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03 January 2006

it looks better on canvas when the artist is on the losing side

"Custer's Last Battle of the Little Bighorn" (1899)
by Edgar S. Paxson (1852 - 1919)

On display at the Buffalo Bill Historical Center, Cody, Wyoming.

The battle took place in the Black Hills of the Dakota Territory on 25 June 1876, and the painting is usually called "Custer's Last Stand." Custer's cavalry had left larger and slower artillery and infantry units behind because Custer was in a hurry to bring a great victory to the USA Centennial celebration (July 4th, 1876) in Philadelphia. Custer encountered a large Indian encampment, but guessed very wrong about the number of Indian warriors there, and ordered his forces to split up and attack the village from different directions. Custer had the element of surprise, and expected the Sioux and Cheyenne to flee. Instead they fought and attacked ferociously.

It was one of the few great victories of aboriginal warriors over a modern, industrially-equipped army (1200 British soldiers were wiped out by Zulus at Isandlwana), and one of the few moments in North America when several warrior nations (Sioux and Cheyenne) united against European forces. George Armstrong Custer and his entire battalion of 231 soldiers were annihilated.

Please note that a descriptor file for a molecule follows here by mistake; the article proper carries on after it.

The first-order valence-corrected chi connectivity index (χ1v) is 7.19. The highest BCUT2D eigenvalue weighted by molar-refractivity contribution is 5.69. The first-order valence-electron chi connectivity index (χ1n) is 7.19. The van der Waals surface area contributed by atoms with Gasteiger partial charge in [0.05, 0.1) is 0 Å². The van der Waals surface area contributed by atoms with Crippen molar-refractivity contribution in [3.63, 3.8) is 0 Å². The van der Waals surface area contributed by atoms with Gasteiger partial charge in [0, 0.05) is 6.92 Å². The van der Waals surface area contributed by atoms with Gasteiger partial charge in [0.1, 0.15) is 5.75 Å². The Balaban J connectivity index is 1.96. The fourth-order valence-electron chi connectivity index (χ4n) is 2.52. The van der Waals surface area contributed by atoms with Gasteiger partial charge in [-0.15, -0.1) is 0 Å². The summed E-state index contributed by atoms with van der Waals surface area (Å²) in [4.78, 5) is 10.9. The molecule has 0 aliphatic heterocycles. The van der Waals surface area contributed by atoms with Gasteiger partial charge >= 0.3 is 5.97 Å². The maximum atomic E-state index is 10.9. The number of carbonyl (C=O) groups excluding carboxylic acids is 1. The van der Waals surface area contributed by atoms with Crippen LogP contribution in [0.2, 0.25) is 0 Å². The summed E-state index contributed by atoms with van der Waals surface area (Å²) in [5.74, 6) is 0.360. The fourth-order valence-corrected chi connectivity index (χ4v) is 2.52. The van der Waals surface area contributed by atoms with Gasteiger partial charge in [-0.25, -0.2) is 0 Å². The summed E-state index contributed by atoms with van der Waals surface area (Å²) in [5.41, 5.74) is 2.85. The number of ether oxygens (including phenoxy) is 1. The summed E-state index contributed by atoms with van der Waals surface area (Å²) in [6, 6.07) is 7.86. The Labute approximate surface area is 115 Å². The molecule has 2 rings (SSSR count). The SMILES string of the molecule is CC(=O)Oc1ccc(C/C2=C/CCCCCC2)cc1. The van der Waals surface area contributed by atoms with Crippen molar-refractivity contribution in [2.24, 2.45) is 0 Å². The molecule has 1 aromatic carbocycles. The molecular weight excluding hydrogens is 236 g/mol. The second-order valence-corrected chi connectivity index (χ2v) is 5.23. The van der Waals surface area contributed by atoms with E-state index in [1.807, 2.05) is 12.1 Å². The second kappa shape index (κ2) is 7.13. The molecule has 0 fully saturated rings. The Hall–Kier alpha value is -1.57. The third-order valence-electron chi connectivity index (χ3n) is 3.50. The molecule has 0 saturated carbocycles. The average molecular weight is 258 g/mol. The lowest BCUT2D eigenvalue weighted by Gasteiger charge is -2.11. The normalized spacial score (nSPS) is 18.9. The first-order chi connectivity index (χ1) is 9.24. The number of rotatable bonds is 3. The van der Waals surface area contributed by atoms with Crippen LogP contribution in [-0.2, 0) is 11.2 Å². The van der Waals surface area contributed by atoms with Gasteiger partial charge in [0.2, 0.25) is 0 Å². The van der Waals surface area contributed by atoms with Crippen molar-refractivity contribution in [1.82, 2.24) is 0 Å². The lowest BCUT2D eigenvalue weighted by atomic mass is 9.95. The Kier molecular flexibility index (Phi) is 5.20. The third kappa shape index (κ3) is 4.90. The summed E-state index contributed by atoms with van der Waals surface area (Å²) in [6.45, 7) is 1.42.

Until recently, most historians attributed Custer's defeat to his incompetence and megalomania, but even European military officers of the day described the Indian warriors of the American Plains as the world's finest and most effective light cavalry. In a pitched battle, bows and arrows are very effective weapons, because unlike rifle bullets, they can describe a high parabolic arc and hit enemy soldiers hiding behind rocks.

One of the finest accounts of Custer's career massacring and genociding Plains Indians is "Son of the Morning Star: Custer and The Little Bighorn" by Evan S. Connell. The novel "Little Big Man" by Thomas Berger also prominently features Custer.


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